I saw the [item] about United charging extra for fat people (July–August “Making News,” p. 13). I think it’s terrific. Have you ever sat between two obese people? It’s rather gross and uncomfortable. If I pay for one whole seat, I expect to have full use of the whole seat. Not a portion of it—otherwise I should get a discount. Absolutely. Fat people should pay more. I am sure they pay more when they eat more. Just like we all pay more for larger housing lots.
In early May, the Food and Drug Administration (FDA) warned consumers to immediately cease using Hydroxycut®, a popular weight loss supplement linked to serious liver damage and at least one reported death.
Shortly after, the manufacturer, Iovate Health Sciences, denied that the fatality was caused by the supplement but voluntarily
recalled 14 different Hydroxycut products.
Because pregnant women are “eating for two,” it’s easy to lose track of or
ignore weight gained during gestation. Not a good idea. For the first time
since 1990, the government has weighed in with new guidelines on how
many pounds women should gain during pregnancy. This is in line with previous studies that have determined that babies born to overweight mothers are at greater risk of premature delivery; these infants are also more likely to become overweight or obese as they grow up.
Many people who succeed in losing weight struggle to keep it off. Finding solutions to this challenge would help many avoid yo-yo dieting. To identify an effective and affordable method
of weight maintenance, researchers from Dunedin, New Zealand, compared the outcomes of two contrasting programs: biweekly weigh-ins with a nurse, plus a phone call on
alternating weeks; and a more intensive program that included personal training and group exercise circuit training classes.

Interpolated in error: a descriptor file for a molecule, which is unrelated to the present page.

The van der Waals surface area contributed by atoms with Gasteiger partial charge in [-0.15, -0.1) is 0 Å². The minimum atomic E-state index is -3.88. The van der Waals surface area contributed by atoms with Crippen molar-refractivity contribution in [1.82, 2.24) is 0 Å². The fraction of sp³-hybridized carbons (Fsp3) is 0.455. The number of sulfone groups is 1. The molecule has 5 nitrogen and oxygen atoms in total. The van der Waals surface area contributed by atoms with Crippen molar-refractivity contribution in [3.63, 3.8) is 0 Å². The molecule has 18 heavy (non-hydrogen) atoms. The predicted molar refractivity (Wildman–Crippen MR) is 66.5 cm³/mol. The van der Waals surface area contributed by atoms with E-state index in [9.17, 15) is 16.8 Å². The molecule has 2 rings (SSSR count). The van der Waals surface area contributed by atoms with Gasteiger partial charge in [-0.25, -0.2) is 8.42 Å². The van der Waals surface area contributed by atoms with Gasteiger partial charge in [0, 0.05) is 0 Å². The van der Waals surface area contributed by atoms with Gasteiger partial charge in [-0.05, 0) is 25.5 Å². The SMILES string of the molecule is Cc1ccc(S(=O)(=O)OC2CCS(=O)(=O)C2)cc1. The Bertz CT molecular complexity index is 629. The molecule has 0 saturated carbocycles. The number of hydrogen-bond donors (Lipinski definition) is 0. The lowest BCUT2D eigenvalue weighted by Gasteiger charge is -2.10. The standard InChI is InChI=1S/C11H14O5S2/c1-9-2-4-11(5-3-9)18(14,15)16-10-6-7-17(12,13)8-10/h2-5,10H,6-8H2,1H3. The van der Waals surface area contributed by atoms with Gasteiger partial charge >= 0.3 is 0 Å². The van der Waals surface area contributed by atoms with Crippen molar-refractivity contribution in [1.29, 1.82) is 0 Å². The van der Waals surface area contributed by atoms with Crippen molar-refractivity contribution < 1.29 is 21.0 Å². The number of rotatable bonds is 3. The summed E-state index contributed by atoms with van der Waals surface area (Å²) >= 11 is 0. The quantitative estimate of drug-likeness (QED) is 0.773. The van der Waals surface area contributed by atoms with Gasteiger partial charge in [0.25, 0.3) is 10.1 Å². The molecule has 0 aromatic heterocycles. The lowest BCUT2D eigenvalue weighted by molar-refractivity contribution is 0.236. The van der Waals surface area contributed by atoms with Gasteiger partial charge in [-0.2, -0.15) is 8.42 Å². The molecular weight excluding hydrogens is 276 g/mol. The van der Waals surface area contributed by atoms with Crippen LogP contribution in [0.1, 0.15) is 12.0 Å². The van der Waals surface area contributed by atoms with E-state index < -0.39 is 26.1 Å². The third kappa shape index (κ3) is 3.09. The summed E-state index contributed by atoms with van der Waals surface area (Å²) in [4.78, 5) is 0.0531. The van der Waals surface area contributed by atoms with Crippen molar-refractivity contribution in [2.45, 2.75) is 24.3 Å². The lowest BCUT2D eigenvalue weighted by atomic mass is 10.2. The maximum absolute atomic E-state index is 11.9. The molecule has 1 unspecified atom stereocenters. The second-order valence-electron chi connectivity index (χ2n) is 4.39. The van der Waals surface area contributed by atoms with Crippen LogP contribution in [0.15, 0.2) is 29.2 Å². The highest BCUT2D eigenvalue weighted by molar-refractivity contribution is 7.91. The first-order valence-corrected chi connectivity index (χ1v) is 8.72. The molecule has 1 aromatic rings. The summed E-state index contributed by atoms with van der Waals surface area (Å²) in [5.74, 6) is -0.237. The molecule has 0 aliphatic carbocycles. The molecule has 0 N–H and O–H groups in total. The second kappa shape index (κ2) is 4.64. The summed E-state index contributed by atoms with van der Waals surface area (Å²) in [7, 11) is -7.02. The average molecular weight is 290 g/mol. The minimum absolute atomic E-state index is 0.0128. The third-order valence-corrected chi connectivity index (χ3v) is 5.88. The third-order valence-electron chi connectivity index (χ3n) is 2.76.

If you’re sending motivating messages to clients via cell phone short-message service (SMS), keep it up. A research review of studies, published in the American Journal of Preventive Medicine (2009; 36 , 165–73), noted that SMS-delivered interventions have positive short-term behavioral results.
Researchers from the School
of Psychology at the University of Queensland, in Australia, found 14 studies that had evaluated SMS
If you have an iPhone, it might be time to give it a healthy upgrade. iTMP Technology Inc., a hardware and software developer for iPhone, has created new technology that allows the iPhone or iPod touch to act as a heart rate and fitness activity monitor. Dubbed SMHEART LINK™, the device acts as a “wireless bridge that collects data from distributed health and fitness sensors such as heart rate monitors and cycling sensors and sends it to the iPhone via Wi-Fi.” Users can then upload collected information onto various health and fitness tracking websites.
Are you having trouble getting your sedentary older-adult clients to go for that Sunday walk? Perhaps parting with
a little green might encourage them to take to the nearest path. According to a study published in the March issue of
the American Journal of Preventive Medicine (2009; 36 , 201–7), older adults were more likely to go for a regular
walk if a monetary incentive was offered.
Men seeking longevity may want to trade their running shoes for a pair of swimming goggles. A study published in the International Journal of Aquatic Research and Education (2008; 2 ) determined from a review of medical and physical activity data on 40,547 men aged 20–90 years that swimming could be the best exercise method to enhance longevity. After making adjustments for age, body mass index, smoking
Many recent studies have examined the health benefits of following the classic Mediterranean diet, which
encourages people to eat lots of healthy fruits and vegetables and limit their intake of fatty meats and simple carbohydrates. Now, a new study suggests that this age-old diet may be helpful to people with metabolic syndrome, a constellation of signs and symptoms linked to cardiovascular disease (CVD).